Hello again Dear Readers,
Thanks for bearing with me during my unintentional hiatus. Turns out that my home renovations took longer than expected–no real surprise there!
It’s Wednesday, which means another installment of the Getting Out of the Big Black Hole series.
I used to be a real clothes horse. I was also addicted to shoes, but thankfully I wasn’t a slave to labels, like the Carrie Bradshaw character on Sex and the City. I’ve never paid $800 or more for a pair of shoes in my life, thankfully. I can only imagine how much bigger the big black hole would be if I’d been buying Manolo Blahnik and Jimmy Choo instead of Dolce & Gabbana and Chinese Laundry. (Note to those who are not in the know: Moschino Cheap and Chic is not that cheap!)
When I decided to take charge of my financial situation, one of the first luxuries that had to go were fashion magazines. People talk about how bad they are for the female body image, but I’ve never heard anyone admit how devastating they can be for the bank account. Not the cost of the magazines themselves, which can certainly add up over time if you buy a few each month, but the ultimate price of the not-so-subtle marketing push.
Let’s face it: what these magazines actually are is targeted advertising. Big, shiny ads with gorgeous clothes, expensive make-up, and shoes that can qualify as works of art (with prices to match). If that wasn’t bad enough, the “articles” reinforce the message that you’re somehow inadequate if you don’t buy a new coat every winter or don’t own shoes with the new “in” heel height. When you see ludicrous prices day in and day out, they start to seem almost normal.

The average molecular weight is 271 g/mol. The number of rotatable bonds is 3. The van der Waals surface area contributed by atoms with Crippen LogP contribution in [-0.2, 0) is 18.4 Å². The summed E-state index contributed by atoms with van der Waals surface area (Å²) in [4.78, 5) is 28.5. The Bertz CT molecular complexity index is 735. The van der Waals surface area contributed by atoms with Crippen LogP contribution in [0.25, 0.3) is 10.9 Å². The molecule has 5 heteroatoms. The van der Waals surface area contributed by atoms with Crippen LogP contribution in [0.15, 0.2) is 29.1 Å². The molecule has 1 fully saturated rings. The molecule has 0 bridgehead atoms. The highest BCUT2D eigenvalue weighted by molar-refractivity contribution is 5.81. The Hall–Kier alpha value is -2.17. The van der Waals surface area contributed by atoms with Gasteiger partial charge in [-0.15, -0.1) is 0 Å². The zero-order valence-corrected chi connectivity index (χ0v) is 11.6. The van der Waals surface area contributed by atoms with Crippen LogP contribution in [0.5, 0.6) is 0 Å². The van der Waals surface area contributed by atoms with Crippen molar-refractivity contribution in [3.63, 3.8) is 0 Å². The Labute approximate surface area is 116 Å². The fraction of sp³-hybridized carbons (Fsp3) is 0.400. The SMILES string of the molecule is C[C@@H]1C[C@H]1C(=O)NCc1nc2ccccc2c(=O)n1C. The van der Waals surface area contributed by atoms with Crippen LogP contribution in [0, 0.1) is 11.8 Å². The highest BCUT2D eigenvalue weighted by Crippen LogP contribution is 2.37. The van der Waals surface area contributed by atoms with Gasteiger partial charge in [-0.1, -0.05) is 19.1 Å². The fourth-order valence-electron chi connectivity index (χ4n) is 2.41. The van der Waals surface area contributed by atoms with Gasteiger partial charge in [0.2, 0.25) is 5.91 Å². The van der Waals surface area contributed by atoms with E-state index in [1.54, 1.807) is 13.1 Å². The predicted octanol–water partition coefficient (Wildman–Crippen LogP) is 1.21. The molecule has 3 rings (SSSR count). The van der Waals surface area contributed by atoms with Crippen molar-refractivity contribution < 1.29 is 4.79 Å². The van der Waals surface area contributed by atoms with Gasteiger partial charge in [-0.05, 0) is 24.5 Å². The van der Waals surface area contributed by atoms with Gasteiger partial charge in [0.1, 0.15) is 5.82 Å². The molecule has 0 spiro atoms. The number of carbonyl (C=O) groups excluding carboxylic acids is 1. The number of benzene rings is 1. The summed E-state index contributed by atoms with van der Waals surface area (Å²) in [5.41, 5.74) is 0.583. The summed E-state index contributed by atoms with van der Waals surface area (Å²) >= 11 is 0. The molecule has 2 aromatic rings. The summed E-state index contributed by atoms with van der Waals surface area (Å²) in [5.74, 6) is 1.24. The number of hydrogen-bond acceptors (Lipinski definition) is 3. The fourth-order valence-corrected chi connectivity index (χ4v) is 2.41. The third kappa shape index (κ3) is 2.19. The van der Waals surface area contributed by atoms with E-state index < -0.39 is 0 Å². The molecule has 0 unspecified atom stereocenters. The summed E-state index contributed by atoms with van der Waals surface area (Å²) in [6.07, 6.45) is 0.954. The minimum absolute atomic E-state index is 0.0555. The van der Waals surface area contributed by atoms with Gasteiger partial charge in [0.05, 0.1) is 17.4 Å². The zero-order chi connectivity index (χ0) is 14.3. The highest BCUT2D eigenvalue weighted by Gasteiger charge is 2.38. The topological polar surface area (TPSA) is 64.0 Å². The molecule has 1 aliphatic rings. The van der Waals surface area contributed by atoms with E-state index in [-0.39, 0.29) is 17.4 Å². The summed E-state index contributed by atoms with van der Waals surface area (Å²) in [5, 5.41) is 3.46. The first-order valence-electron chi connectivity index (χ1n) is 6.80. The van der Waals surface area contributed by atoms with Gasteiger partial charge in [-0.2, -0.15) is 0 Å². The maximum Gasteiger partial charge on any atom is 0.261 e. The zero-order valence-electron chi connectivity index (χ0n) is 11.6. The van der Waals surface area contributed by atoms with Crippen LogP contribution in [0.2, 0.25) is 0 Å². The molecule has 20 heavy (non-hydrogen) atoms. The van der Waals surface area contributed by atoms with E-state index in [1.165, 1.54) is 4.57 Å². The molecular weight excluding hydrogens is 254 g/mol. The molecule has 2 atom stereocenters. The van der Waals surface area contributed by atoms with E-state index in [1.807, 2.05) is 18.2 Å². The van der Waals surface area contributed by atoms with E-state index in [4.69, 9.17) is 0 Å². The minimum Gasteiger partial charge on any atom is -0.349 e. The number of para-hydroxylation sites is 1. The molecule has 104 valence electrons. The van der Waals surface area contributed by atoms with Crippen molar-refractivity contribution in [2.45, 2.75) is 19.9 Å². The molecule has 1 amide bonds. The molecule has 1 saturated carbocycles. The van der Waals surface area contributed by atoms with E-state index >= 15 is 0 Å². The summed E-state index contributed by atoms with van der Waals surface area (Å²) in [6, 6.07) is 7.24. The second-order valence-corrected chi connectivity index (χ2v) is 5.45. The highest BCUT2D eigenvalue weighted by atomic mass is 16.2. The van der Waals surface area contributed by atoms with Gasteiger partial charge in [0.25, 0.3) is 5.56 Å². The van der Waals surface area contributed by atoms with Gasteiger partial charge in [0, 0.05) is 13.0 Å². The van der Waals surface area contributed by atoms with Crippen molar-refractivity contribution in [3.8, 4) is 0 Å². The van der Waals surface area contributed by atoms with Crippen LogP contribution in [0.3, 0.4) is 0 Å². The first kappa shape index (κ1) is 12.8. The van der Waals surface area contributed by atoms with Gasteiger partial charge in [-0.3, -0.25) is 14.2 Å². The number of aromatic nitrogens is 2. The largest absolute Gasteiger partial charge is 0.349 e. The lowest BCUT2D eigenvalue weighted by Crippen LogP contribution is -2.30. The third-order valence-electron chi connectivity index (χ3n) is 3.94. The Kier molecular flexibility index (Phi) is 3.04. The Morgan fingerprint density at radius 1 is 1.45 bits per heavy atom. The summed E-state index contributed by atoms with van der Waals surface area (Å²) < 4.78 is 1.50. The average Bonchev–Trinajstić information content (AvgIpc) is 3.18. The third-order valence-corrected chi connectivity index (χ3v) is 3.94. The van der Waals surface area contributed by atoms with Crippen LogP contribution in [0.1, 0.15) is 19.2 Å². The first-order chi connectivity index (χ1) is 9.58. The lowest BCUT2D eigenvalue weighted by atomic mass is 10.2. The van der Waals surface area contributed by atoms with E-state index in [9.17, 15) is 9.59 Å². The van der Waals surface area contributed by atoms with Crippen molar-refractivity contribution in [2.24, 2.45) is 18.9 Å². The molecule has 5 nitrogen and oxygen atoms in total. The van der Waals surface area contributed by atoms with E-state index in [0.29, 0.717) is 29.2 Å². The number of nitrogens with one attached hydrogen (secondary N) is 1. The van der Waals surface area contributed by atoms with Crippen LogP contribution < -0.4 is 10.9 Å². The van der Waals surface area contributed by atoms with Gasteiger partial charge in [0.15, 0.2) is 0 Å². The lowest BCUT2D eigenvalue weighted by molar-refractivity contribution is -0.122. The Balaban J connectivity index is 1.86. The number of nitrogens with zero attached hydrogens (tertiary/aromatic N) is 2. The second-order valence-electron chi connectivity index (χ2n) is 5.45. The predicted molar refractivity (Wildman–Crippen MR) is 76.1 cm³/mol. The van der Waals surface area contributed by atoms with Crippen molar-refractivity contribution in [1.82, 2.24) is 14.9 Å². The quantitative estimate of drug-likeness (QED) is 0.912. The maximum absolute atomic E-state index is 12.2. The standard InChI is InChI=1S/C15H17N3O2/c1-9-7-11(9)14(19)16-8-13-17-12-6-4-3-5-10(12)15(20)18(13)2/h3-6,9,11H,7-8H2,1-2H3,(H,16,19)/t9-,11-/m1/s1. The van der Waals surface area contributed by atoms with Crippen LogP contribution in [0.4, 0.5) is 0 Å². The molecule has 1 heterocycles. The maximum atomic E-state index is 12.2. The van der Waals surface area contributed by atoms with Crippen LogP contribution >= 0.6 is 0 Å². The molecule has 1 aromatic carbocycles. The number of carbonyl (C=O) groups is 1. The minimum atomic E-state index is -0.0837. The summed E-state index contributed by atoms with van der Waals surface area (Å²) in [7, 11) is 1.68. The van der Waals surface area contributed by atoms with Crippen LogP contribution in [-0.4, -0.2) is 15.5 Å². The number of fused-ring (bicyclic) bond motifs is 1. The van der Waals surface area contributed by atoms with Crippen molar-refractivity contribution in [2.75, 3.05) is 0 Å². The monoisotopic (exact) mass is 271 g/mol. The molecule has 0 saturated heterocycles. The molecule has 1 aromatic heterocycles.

Twenty Things You Can’t Live Without. (And no, water, food, and shelter is never on the list.)
Five Things To Buy Today.
Those articles became a real trigger for me. One day I’d decide I needed polka dots, the next day it would be plaid. All of it added up to some big bills–money for stuff I didn’t need, when I really should have been paying off my debt.
So one of my first steps to financial freedom was cancelling my subscriptions to Lou Lou, Lucky, and the like. I also didn’t look at catalogues that I knew would tempt me. Now that I’ve broken my spending pattern, those ads and images don’t have the same appeal, but they also don’t hold the same interest. I’d rather wear the same pair of shoes multiple times and spend that money on fabulous vacations than stay at home, mired in debt, with the city’s greatest footwear collection.
|One of my favorite pairs from my own collection.
What about you, Dear Readers? What do you think of fashion magazines and their not-so-subtle message to buy, buy, buy? Have you ever been influenced to buy something you otherwise wouldn’t because you saw it in a magazine?